The descriptive value of Dependency and World Systems theories is hard to deny: Due to client state and economic dependency relations to powerful nations, the small ruling classes in less developed nations are, more often than not, in either explicit or implicit league with the larger wealthy classes in some more developed nations, benefiting together as islands of wealth and comfort in a sea of suffering. To be sure, that’s not the whole story: Nationalism and other allegiances exist as well, with the ruling classes in those less developed nations generally identifying more with their own people of their own class at home than with those of their own class abroad, and sometimes even with the poor of their own country more than the rich of others. There are cross-cutting solidarities involved.
And it is overly simplistic to argue that the poverty of much of the world is a direct artifact of the wealth of some enclaves. Much of that poverty is, in reality, due to a lack of indigenous development, and would have existed with or without the rise of other wealthy and powerful nations. It’s also important to recognize that, in some ways, “a rising tide” really does “raise all ships”, and the wealth and institutional and technological innovations of the developed world have contributed positively as well as negatively to the development of less developed countries.
It’s hard to measure exactly to what extent that’s the case, and to what extent the rise of the European world empire did indeed suppress development elsewhere. Certainly, the history of colonization, of imposing inequitable trade relations, of dismantling sometimes diverse and vibrant indigenous economies in order to turn whole countries into plantations growing low value-added tropical crops and primary natural resources for the benefit of the lords across the seas or to the north, has to at least some extent exerted a suppressive developmental force on the late-comers. There is some mixture of both truths in play.
But let’s look at the world through the Dependency lens for a moment. We can as easily see the world as one divided by separate international classes as one divided by national boundaries. And a comparison of modern history to Medieval and ancient history bears out such a view. Ruling classes within nations or continental cultures developed historically from the descendants of warriors becoming landed nobility on the estates that their ancestors stole in conquest, with the former inhabitants reduced to serfdom. And global ruling classes began developing in the early modern era when European conquistadors found new lands to conquer, new native inhabitants to reduce to serfdom or other forms of marginalization, and new expropriated wealth to enjoy as a result. Our smug (and historically conveniently amnesiatic) belief that our relative wealth has no connection to the relative poverty of others in our own and other lands is simply not borne out by an honest survey of world history.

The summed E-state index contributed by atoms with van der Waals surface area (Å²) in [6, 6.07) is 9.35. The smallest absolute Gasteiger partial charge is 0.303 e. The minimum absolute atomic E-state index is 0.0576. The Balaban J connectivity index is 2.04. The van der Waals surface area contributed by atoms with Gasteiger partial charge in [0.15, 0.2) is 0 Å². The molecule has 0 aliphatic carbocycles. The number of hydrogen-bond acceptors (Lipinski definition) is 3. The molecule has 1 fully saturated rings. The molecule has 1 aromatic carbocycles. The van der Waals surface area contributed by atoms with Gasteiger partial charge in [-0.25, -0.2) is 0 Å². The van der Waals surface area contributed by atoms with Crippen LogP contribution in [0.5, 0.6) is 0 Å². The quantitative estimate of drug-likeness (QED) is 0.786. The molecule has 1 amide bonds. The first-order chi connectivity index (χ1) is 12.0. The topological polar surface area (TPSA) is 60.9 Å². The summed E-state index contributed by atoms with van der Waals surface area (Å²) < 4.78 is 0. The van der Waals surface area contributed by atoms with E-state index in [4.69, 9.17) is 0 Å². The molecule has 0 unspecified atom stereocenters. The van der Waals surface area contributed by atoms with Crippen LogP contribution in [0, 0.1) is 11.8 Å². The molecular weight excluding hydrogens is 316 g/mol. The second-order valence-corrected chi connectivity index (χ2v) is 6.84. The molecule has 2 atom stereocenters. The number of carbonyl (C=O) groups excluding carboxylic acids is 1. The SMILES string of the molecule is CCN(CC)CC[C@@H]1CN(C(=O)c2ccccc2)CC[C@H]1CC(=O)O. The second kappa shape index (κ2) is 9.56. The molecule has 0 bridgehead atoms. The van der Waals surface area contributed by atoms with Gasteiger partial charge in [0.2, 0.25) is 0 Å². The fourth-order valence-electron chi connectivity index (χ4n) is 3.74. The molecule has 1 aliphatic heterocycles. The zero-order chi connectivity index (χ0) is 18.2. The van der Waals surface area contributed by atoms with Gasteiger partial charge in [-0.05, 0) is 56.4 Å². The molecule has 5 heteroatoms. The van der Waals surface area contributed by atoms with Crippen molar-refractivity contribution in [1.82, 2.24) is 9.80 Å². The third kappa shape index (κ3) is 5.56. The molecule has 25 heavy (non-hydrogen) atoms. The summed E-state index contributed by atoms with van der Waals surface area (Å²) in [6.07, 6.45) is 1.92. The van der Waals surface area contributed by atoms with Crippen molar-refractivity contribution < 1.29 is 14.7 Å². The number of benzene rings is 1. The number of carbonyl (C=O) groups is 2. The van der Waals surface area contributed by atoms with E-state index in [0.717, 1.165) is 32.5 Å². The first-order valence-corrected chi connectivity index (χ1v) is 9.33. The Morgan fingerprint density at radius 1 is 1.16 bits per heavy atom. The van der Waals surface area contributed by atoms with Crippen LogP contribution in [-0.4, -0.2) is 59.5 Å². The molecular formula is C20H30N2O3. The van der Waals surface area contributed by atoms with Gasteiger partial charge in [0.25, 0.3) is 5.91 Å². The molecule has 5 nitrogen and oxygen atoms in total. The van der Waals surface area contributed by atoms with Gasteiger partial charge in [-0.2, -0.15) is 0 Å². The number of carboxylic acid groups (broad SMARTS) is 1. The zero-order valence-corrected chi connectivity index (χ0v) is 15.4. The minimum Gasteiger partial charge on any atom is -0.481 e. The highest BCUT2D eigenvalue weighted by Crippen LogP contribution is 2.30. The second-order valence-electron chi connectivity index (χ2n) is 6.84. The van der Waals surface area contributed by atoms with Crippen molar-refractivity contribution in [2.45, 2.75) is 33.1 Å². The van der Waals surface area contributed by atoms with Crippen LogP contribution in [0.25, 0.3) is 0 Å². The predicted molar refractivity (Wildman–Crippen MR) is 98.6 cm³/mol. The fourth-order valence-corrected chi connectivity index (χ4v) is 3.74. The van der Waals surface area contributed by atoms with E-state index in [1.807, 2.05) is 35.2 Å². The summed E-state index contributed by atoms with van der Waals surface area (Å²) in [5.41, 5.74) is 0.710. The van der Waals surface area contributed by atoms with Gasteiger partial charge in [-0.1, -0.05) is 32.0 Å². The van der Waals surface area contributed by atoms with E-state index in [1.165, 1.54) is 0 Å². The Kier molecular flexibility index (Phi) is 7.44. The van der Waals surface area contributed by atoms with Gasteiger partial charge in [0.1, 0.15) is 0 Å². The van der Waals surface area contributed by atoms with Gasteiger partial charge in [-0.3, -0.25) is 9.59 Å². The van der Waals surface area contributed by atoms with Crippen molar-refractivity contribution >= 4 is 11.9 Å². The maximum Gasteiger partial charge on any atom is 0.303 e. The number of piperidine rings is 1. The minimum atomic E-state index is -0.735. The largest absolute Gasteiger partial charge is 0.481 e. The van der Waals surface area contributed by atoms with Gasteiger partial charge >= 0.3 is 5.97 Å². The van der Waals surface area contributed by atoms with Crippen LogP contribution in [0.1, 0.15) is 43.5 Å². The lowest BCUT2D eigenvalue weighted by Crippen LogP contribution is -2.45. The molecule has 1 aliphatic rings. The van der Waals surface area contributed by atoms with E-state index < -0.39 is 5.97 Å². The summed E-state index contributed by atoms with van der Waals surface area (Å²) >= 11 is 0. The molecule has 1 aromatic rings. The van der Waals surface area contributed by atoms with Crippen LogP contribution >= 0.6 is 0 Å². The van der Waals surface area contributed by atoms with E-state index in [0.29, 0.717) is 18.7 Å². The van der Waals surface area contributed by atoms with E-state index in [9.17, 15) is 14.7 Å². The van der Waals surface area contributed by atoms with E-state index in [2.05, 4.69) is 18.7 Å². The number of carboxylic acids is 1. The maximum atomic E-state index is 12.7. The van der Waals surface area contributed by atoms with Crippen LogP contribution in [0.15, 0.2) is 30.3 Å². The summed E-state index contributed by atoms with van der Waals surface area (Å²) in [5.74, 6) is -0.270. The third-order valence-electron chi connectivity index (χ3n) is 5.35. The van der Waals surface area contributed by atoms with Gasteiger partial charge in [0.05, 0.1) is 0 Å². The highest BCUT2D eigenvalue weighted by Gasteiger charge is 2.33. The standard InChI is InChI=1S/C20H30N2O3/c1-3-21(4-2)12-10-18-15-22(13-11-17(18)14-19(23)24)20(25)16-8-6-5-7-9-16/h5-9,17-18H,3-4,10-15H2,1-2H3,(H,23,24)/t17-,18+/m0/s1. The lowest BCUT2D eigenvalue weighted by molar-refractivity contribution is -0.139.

And that’s why foreign aid, and much else about the modern world, reminds me a bit of a scene from Charles Dickens’ A Tale of Two Cities. Madame Defarge, eager to spill the blood of any members of the hated aristocracy, was testifying at the trial of innocent aristocrat Charles Darnay during The French Revolution, recounting how Charles’ father had once carelessly run over and killed a peasant child with his carriage, and stopped to toss the distraught parent a coin. Needless to say, Charles was sentenced to be guillotined, a fate only averted by his look-alike barrister, the down-and-out Sydney Carton, who redeemed his own squandered life by taking Charles’ place, and thus doing “a far, far better thing than (he) had ever done before.”
As Charles Dickens said of that era in his opening lines of the novel:
It was the best of times, it was the worst of times, it was the age of wisdom, it was the age of foolishness, it was the epoch of belief, it was the epoch of incredulity, it was the season of Light, it was the season of Darkness, it was the spring of hope, it was the winter of despair, we had everything before us, we had nothing before us, we were all going direct to heaven, we were all going direct the other way – in short, the period was so far like the present period, that some of its noisiest authorities insisted on its being received, for good or for evil, in the superlative degree of comparison only.
Some things never change.
The only thing uglier than tossing the peasant parent a coin after running over her child is having your hand held back by a member of your household in the moment of doing so, admonished not to waste “our” hard earned cash on such lazy riff-raff.
I don’t know the answers to the vexing problems of our age. Development happens when and where it happens for reasons other than foreign aid, and independently of most of our theories. Some have successfully instituted export-driven growth, finding niche markets, and developing on the capital thus generated. Others have successfully leveraged the wealth derived from natural resource endowments. Occasionally, targeted protectionism for nascent industries has helped those industries acquire the breathing room necessary to become competitive in the long run. Infusions of capital from the developed world can certainly help (as it did in The Marshall Plan), and can also hurt (as it did in the Latin American debt crises of the 198o’s). But one thing’s for sure: In the long run, there is no “Us” v. “Them”; there is only an “Us”.